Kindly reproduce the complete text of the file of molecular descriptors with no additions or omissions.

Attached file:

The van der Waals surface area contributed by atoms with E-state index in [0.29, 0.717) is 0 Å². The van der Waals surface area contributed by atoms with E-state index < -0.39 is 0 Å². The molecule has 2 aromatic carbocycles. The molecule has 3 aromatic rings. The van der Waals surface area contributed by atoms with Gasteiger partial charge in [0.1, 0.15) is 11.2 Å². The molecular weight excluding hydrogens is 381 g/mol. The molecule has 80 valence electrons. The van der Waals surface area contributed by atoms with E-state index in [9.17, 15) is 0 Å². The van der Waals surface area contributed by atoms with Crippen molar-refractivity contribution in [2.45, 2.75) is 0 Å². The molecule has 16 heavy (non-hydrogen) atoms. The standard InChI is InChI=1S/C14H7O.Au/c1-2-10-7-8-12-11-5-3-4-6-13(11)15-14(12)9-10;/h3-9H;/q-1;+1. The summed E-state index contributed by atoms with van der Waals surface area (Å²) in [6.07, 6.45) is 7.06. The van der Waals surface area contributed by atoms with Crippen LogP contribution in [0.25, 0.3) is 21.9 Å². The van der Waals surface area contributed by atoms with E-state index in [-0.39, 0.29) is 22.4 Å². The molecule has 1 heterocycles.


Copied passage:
The van der Waals surface area contributed by atoms with E-state index in [0.29, 0.717) is 0 Å². The van der Waals surface area contributed by atoms with E-state index < -0.39 is 0 Å². The molecule has 2 aromatic carbocycles. The molecule has 3 aromatic rings. The van der Waals surface area contributed by atoms with Gasteiger partial charge in [0.1, 0.15) is 11.2 Å². The molecular weight excluding hydrogens is 381 g/mol. The molecule has 80 valence electrons. The van der Waals surface area contributed by atoms with E-state index in [9.17, 15) is 0 Å². The van der Waals surface area contributed by atoms with Crippen molar-refractivity contribution in [2.45, 2.75) is 0 Å². The molecule has 16 heavy (non-hydrogen) atoms. The standard InChI is InChI=1S/C14H7O.Au/c1-2-10-7-8-12-11-5-3-4-6-13(11)15-14(12)9-10;/h3-9H;/q-1;+1. The summed E-state index contributed by atoms with van der Waals surface area (Å²) in [6.07, 6.45) is 7.06. The van der Waals surface area contributed by atoms with Crippen LogP contribution in [0.25, 0.3) is 21.9 Å². The van der Waals surface area contributed by atoms with E-state index in [-0.39, 0.29) is 22.4 Å². The molecule has 1 heterocycles.